The photos consisted of the following: Simon my cat, my mascot, my side kick, my tear sponge and fur baby was in the. Simon follows me everywhere and always stays by my side when I’m not well. There were two additional photos I decided to send: the first from Jan’s 40th birthday (I was 33); the second of us at a wedding in 2014. How time does fly. I was not smoking a cigar in that photo but pantomiming the powerful act of puffing on a heater, as my ex fiancé’s was fond of saying, whose cigar it was, and my way of exerting my executive privilege at that time. In both photos my biological mother, who is Jan’s step mom. My mom died from Alzheimer’s four years ago. Too young… she was 74. Long history there for sure – Jan and I have been together since 1980. It’s been over 40 years. So many lifetimes ago yet like yesterday.

How life takes its great turns and and we walk along along its pathway together and alone, until we must change our direction or take an entirely different road to meet the moment we find ourselves.

Yet, after all, love is all we remember and all that matters as reflected in the photographs. And a life without love isn’t a life well lived, it’s a mere existence and makes no mark at all – I believe love is our true legacy. You’ll remember your vacation but unlikely that week at work you chose in its stead. Enjoy making memories with the people you love. While work seems important to us – it’s not what truly supports us.

Healing Circles

I’ve just completed my training to host a Healing Circle. It’s a sort of support group, except no one gives advice or tries to fix anyone else, and confidentiality is a must fir giving people room to share their truth with the use of a metaphorical tribal campfire as it’s basis.

“Healing is what the person says it is. (Like pain is what the person says it is),” quoted from Michael Lerner a founder of commonweal and its cancer help program, which if you’ve read this blog for some time you’ve read of my effusive respect and through which I’ve found my own personal style of healing.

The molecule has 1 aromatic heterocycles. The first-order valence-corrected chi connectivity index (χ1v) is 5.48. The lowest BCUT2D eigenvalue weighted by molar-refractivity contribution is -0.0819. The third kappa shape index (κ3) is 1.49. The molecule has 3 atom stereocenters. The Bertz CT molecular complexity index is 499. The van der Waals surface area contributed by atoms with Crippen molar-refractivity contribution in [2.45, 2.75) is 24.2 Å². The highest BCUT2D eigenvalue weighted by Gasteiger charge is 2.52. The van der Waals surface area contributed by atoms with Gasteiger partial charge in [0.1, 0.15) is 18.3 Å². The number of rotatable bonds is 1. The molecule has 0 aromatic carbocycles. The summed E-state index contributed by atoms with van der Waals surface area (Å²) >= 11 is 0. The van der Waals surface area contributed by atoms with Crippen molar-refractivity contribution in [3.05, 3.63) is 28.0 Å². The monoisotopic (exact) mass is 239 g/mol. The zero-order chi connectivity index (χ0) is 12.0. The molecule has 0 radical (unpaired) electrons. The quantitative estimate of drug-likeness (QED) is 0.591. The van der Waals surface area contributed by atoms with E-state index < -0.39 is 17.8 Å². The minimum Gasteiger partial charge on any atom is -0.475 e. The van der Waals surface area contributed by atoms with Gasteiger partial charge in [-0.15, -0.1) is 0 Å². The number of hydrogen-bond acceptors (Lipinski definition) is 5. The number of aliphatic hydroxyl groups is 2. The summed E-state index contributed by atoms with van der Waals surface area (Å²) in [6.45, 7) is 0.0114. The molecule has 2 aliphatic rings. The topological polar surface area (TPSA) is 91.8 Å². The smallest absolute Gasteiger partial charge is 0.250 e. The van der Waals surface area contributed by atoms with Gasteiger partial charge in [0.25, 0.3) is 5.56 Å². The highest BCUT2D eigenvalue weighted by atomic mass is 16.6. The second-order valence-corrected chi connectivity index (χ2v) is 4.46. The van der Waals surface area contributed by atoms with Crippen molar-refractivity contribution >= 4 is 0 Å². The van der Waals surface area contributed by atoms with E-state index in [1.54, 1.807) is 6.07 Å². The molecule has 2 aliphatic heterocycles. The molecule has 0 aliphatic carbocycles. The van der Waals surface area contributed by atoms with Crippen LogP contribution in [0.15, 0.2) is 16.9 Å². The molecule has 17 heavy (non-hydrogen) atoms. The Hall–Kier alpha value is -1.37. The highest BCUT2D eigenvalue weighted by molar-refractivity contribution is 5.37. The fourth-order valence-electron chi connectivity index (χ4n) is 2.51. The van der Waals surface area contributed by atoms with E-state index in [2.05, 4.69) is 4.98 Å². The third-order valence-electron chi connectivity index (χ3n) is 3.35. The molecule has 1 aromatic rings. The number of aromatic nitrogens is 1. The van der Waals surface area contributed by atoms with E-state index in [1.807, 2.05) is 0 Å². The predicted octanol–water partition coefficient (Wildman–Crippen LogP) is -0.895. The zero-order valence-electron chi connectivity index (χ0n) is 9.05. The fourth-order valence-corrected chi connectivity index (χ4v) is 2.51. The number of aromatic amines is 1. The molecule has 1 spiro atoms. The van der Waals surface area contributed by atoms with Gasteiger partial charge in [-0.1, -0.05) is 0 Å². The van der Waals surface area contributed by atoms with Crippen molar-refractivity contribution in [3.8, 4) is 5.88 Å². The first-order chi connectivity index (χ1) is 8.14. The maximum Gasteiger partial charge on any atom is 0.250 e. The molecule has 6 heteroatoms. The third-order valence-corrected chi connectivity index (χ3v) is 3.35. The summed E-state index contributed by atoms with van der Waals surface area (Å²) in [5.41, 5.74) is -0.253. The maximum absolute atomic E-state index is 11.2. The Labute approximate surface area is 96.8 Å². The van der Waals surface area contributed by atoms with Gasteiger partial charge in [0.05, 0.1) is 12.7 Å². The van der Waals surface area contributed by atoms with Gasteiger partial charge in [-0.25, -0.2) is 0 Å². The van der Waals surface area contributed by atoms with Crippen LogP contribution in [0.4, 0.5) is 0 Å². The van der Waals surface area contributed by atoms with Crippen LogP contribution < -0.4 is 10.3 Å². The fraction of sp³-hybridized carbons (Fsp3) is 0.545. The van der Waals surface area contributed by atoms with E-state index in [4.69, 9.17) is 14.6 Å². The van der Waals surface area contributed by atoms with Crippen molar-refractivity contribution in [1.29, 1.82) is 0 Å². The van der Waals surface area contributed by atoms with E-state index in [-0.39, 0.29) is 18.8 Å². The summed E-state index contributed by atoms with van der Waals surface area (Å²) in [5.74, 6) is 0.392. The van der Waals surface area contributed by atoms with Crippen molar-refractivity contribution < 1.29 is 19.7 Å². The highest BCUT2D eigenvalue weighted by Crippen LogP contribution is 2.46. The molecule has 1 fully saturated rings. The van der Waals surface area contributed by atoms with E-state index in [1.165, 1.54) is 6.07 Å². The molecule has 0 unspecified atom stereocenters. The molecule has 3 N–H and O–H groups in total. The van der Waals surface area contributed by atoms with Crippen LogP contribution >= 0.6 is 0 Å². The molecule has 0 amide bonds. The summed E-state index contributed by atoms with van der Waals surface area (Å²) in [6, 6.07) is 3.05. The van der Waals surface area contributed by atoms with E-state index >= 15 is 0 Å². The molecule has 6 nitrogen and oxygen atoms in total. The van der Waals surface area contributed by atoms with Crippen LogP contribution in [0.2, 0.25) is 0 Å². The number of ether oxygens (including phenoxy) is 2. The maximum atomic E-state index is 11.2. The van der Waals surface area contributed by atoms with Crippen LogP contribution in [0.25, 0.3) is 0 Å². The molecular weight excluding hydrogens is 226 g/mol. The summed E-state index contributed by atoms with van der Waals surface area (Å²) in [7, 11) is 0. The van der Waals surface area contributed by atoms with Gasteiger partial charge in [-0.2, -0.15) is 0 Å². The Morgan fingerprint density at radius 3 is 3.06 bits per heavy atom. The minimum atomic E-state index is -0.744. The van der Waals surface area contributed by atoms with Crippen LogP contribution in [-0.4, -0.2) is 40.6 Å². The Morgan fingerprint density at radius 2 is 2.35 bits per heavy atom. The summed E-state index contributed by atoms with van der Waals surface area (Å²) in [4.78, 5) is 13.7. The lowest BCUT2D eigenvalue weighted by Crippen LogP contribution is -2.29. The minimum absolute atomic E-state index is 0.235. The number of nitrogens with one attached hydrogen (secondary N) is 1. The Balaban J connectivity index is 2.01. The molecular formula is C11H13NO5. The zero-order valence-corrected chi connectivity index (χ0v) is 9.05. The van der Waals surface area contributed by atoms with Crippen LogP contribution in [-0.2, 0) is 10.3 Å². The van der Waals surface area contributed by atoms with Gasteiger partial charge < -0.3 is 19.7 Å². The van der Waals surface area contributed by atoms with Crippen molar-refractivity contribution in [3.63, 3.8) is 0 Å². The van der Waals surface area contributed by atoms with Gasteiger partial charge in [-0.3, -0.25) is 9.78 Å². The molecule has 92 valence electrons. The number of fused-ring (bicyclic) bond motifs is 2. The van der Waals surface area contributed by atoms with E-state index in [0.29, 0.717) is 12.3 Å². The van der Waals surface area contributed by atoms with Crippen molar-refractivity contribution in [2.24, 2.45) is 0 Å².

In healing circles people take take the risk of being vulnerable, just as I do with my palliative oncologist- and this is a very difficult emotional task to say the least. I feel accepted, no matter the content of what I share, no matter the emotion I express. I see his capacity to be truly present and know me as a whole person, and the good and bad experiences of my life. I’m inspired by our talks to express myself regardless of the situation. And in his listening he’s able to treat me with respect and care.

I wish more physicians and more oncology practices included palliative care as a part of the team. I hope you find some guidance in what palliative medicine truly is – not the fear of the call I first received about five years ago when I was first introduced to my original palliative doctor. I was so frightened I was closer to death than I originally thought, but not so. The nurse who called to schedule the appointment was just not adept at creating a safe space by explaining what palliative really meant and that it wasn’t the last stone in the path before my grave.

I couldn’t have been more afraid, but today I owe my health in so many ways to the five physicians who have been a deep part of my life and my healing. I cannot thank them enough.